In their first seven games last season, the Saints scored 273 points (39 ppg), never once totaling fewer than 24 points. In their most recent seven regular-season games, dating from Week 15 of last year on, the Saints have scored only 123 points (17.6 ppg), totaling as many as 25 points just once. I don't know if that's an indication that the rest of the NFL has caught up with the Saints offense to some degree, but I do know that Sean Payton's mood would improve noticeably if New Orleans laid 40-plus points on the porous Cardinals defense this week in Arizona.
6 Green Bay Packers
Last Week: 5
Kind of surprised me to hear Aaron Rodgers openly question the play-calling of head coach Mike McCarthy after the two-point win over Detroit that felt like a loss. McCarthy knows what he's doing with a headset on, and those two are usually very much on the same page when it comes to the offensive approach. Something's missing so far this season in Green Bay, and the Packers clearly have yet to rediscover the mojo they had during last year's 7-1 second-half run.
7 New England Patriots
Last Week: 9
Without Randy Moss, the Patriots lose one of their few proven playmakers, and they didn't have a surplus to begin with. Now even more of the offensive load shifts to either rookies like tight ends Aaron Hernandez and Rob Gronkowski, or relatively unproven young talents such as BenJarvus Green-Ellis, Brandon Tate, Danny Woodhead and Julian Edelman. Wes Welker can't do it all. There has to be another move coming, right? I'd give way more than a penny for Tom Brady's unfiltered thoughts about now.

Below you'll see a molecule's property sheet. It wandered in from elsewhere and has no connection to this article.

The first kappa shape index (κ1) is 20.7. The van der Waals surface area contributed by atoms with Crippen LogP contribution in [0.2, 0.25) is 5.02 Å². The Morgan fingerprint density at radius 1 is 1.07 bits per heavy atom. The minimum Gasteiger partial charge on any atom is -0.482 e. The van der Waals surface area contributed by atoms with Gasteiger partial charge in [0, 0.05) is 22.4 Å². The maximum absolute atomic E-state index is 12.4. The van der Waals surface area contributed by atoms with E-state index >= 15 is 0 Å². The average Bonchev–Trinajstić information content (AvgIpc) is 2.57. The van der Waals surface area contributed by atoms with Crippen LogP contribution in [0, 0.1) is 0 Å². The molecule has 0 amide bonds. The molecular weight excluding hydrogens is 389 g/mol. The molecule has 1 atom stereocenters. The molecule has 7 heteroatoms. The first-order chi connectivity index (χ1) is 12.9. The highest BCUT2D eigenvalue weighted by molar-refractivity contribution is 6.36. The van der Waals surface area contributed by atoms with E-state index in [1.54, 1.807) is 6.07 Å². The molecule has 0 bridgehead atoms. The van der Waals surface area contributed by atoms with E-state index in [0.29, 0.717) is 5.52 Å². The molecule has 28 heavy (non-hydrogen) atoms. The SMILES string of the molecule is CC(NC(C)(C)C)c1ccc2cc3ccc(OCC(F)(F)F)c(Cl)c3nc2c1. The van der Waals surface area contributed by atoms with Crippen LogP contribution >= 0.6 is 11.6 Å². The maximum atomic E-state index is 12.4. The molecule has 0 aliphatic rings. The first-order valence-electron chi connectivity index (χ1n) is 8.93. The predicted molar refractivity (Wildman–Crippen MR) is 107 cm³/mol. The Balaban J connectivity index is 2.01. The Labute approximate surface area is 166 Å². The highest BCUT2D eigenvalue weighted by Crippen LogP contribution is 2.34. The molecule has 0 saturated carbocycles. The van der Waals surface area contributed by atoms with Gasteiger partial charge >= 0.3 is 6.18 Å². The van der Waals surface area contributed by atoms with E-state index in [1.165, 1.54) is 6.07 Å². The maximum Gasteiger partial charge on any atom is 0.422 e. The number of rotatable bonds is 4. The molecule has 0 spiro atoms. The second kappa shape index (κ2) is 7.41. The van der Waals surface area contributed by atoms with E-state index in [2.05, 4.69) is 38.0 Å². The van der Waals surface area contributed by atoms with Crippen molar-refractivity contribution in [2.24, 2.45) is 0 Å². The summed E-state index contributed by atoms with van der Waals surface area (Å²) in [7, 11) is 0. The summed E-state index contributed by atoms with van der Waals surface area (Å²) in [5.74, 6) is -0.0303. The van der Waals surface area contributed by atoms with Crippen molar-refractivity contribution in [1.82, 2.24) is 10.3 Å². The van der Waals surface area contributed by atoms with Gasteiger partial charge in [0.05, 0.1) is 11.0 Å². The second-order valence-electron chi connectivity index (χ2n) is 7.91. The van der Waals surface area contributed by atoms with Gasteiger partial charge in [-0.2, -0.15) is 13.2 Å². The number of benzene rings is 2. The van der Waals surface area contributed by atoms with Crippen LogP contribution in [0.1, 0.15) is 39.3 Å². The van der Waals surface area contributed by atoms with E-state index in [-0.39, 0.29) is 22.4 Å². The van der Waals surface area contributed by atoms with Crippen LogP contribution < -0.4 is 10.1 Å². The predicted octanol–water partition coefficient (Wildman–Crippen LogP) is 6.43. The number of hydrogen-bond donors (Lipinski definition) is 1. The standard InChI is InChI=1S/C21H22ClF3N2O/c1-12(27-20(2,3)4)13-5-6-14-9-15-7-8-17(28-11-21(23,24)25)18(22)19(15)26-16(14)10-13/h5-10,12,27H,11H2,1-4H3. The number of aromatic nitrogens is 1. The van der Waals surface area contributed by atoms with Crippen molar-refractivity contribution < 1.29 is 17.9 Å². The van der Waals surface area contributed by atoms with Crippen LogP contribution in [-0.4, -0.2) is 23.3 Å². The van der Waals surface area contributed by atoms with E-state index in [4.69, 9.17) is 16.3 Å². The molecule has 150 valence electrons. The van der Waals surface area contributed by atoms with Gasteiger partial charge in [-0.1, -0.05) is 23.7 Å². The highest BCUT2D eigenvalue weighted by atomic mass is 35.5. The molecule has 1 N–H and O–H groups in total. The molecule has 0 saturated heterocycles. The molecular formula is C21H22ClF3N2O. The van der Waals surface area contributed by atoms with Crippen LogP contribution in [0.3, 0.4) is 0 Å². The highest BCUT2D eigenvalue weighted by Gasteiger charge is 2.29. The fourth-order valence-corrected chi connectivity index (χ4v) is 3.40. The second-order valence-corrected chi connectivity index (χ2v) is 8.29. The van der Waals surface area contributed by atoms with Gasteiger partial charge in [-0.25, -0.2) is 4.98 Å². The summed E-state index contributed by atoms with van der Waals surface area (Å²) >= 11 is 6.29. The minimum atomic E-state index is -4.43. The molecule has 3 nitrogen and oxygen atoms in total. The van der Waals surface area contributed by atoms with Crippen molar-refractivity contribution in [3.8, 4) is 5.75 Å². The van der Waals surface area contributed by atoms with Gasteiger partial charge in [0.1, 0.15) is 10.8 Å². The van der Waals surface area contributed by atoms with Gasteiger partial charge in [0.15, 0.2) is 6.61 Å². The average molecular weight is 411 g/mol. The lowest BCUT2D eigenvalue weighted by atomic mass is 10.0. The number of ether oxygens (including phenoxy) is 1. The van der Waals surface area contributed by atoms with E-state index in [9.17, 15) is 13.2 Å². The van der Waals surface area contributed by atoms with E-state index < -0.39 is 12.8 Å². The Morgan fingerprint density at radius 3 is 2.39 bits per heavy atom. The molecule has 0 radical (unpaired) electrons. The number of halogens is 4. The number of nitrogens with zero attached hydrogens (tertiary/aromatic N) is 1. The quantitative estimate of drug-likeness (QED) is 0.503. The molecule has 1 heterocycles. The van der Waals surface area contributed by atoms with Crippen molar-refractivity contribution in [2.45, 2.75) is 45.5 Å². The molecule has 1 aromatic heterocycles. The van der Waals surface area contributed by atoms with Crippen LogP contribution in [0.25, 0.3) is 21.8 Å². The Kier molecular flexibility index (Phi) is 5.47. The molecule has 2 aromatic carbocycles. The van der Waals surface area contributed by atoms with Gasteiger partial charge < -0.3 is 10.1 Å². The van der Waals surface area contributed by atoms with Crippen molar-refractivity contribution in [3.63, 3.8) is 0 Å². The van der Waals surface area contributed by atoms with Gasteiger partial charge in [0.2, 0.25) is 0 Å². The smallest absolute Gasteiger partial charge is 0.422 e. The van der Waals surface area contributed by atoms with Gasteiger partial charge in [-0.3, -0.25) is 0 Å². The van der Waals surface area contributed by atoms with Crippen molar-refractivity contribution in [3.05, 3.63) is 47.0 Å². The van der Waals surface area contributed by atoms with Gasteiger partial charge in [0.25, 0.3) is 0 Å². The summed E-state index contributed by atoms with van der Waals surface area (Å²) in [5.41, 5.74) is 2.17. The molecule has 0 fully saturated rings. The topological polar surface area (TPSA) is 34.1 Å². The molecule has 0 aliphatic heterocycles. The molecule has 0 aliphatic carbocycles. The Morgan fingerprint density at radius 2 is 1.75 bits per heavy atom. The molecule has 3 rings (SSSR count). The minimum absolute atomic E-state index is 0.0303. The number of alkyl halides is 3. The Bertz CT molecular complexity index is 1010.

8 Houston Texans
Last Week: 8
Tennessee's Chris Johnson loves to remind everyone -- especially Adrian Peterson -- that he's the NFL's best running back. But at the moment, the numbers say he's not even the best running back in his own division. The Texans' Arian Foster (537 yards) is averaging a ridiculous 6.3 yards per carry, and he has run for 183 yards more than Johnson (354 yards) on nine fewer rushes this season. Johnson's not even in the top five among league rushing leaders. Case closed? No. It's early. But the facts are the facts.
9 Indianapolis Colts
Last Week: 2
I know the sky must be falling in Indy because the Colts have already lost two more division games than they did all of last season. But the Jaguars usually play Indy tough in Jacksonville, with the Colts needing to rally to win 35-31 there late in 2009. So losing on a 59-yard field goal at the gun isn't cause to declare Indy's playoff era over. But a disclaimer like that can only hold for another week. If the Colts struggle at home against the 3-0 Chiefs, full-scale panic will be the order of the day in Indianapolis.
10 Kansas City Chiefs
Last Week: 13
I could think of worse game plans than the Chiefs aiming Jamaal Charles, Thomas Jones and their third-ranked running game (160.7 average) right at the heart of a Colts defense that has been dented for 149.5 rushing yards per game this season (29th overall). Not only would it shorten the game and help keep the ball out of Peyton Manning's hands, but it would limit what Kansas City requires in the way of passing-game contributions from Matt Cassel, who has gotten off to a slow start this season.